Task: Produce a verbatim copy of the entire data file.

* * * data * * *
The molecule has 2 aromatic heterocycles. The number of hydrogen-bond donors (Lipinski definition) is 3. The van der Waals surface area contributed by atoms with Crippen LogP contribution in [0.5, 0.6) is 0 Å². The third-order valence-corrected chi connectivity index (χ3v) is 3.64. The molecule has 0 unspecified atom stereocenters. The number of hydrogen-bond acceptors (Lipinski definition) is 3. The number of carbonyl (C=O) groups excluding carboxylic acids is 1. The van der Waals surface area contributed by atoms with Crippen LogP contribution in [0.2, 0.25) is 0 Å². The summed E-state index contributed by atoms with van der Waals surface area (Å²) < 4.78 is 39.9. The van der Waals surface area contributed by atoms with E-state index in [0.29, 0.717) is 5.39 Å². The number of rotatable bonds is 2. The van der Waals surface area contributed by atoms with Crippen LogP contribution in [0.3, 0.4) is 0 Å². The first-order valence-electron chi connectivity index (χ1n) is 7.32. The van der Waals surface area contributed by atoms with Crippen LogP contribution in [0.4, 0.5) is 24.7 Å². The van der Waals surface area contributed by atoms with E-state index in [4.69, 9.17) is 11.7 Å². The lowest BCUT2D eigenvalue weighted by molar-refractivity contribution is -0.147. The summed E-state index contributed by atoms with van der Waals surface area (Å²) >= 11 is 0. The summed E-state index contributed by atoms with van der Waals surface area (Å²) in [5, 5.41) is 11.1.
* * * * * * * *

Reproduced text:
The molecule has 2 aromatic heterocycles. The number of hydrogen-bond donors (Lipinski definition) is 3. The van der Waals surface area contributed by atoms with Crippen LogP contribution in [0.5, 0.6) is 0 Å². The third-order valence-corrected chi connectivity index (χ3v) is 3.64. The molecule has 0 unspecified atom stereocenters. The number of hydrogen-bond acceptors (Lipinski definition) is 3. The number of carbonyl (C=O) groups excluding carboxylic acids is 1. The van der Waals surface area contributed by atoms with Crippen LogP contribution in [0.2, 0.25) is 0 Å². The summed E-state index contributed by atoms with van der Waals surface area (Å²) < 4.78 is 39.9. The van der Waals surface area contributed by atoms with E-state index in [0.29, 0.717) is 5.39 Å². The number of rotatable bonds is 2. The van der Waals surface area contributed by atoms with Crippen LogP contribution in [0.3, 0.4) is 0 Å². The first-order valence-electron chi connectivity index (χ1n) is 7.32. The van der Waals surface area contributed by atoms with Crippen LogP contribution in [0.4, 0.5) is 24.7 Å². The van der Waals surface area contributed by atoms with E-state index in [4.69, 9.17) is 11.7 Å². The lowest BCUT2D eigenvalue weighted by molar-refractivity contribution is -0.147. The summed E-state index contributed by atoms with van der Waals surface area (Å²) >= 11 is 0. The summed E-state index contributed by atoms with van der Waals surface area (Å²) in [5, 5.41) is 11.1.